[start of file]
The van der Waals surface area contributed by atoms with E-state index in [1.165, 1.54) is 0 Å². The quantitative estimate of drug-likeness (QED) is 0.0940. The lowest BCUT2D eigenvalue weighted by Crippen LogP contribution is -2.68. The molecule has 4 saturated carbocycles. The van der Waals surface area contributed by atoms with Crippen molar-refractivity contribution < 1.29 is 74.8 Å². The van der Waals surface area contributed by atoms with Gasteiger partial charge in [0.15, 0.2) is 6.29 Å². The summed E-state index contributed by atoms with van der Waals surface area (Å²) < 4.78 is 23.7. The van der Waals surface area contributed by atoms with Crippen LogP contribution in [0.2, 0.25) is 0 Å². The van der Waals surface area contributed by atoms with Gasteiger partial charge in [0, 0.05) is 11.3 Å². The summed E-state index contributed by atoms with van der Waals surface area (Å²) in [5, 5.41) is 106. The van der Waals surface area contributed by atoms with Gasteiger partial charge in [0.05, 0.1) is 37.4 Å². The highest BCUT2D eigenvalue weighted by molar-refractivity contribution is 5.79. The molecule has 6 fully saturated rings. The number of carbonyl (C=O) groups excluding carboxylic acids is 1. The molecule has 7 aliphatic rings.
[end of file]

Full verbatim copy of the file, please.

The van der Waals surface area contributed by atoms with E-state index in [1.165, 1.54) is 0 Å². The quantitative estimate of drug-likeness (QED) is 0.0940. The lowest BCUT2D eigenvalue weighted by Crippen LogP contribution is -2.68. The molecule has 4 saturated carbocycles. The van der Waals surface area contributed by atoms with Crippen molar-refractivity contribution < 1.29 is 74.8 Å². The van der Waals surface area contributed by atoms with Gasteiger partial charge in [0.15, 0.2) is 6.29 Å². The summed E-state index contributed by atoms with van der Waals surface area (Å²) < 4.78 is 23.7. The van der Waals surface area contributed by atoms with Crippen LogP contribution in [0.2, 0.25) is 0 Å². The van der Waals surface area contributed by atoms with Gasteiger partial charge in [0, 0.05) is 11.3 Å². The summed E-state index contributed by atoms with van der Waals surface area (Å²) in [5, 5.41) is 106. The van der Waals surface area contributed by atoms with Gasteiger partial charge in [0.05, 0.1) is 37.4 Å². The highest BCUT2D eigenvalue weighted by molar-refractivity contribution is 5.79. The molecule has 6 fully saturated rings. The number of carbonyl (C=O) groups excluding carboxylic acids is 1. The molecule has 7 aliphatic rings.